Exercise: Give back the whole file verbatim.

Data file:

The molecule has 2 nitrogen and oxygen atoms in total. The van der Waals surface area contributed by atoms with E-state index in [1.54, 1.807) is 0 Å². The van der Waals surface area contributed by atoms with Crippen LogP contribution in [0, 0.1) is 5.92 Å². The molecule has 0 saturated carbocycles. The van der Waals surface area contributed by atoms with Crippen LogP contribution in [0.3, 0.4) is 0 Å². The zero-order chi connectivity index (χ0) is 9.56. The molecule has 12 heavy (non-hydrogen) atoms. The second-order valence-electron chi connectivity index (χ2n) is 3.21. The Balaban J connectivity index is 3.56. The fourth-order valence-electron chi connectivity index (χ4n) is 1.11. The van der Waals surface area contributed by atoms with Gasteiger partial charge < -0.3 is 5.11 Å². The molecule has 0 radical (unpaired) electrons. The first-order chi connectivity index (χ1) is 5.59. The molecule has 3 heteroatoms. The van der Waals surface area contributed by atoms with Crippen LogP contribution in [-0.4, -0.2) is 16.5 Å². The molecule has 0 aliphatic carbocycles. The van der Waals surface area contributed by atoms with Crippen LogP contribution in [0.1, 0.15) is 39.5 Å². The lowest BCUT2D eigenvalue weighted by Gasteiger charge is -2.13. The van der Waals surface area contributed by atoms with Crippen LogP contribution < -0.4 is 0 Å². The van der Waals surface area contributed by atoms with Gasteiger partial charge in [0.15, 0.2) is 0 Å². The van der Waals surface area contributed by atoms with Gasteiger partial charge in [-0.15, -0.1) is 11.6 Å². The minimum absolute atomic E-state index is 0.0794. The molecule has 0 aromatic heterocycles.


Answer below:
The molecule has 2 nitrogen and oxygen atoms in total. The van der Waals surface area contributed by atoms with E-state index in [1.54, 1.807) is 0 Å². The van der Waals surface area contributed by atoms with Crippen LogP contribution in [0, 0.1) is 5.92 Å². The molecule has 0 saturated carbocycles. The van der Waals surface area contributed by atoms with Crippen LogP contribution in [0.3, 0.4) is 0 Å². The zero-order chi connectivity index (χ0) is 9.56. The molecule has 12 heavy (non-hydrogen) atoms. The second-order valence-electron chi connectivity index (χ2n) is 3.21. The Balaban J connectivity index is 3.56. The fourth-order valence-electron chi connectivity index (χ4n) is 1.11. The van der Waals surface area contributed by atoms with Gasteiger partial charge < -0.3 is 5.11 Å². The molecule has 0 radical (unpaired) electrons. The first-order chi connectivity index (χ1) is 5.59. The molecule has 3 heteroatoms. The van der Waals surface area contributed by atoms with Crippen LogP contribution in [-0.4, -0.2) is 16.5 Å². The molecule has 0 aliphatic carbocycles. The van der Waals surface area contributed by atoms with Crippen LogP contribution in [0.1, 0.15) is 39.5 Å². The lowest BCUT2D eigenvalue weighted by Gasteiger charge is -2.13. The van der Waals surface area contributed by atoms with Crippen LogP contribution < -0.4 is 0 Å². The van der Waals surface area contributed by atoms with Gasteiger partial charge in [0.15, 0.2) is 0 Å². The van der Waals surface area contributed by atoms with Gasteiger partial charge in [-0.15, -0.1) is 11.6 Å². The minimum absolute atomic E-state index is 0.0794. The molecule has 0 aromatic heterocycles.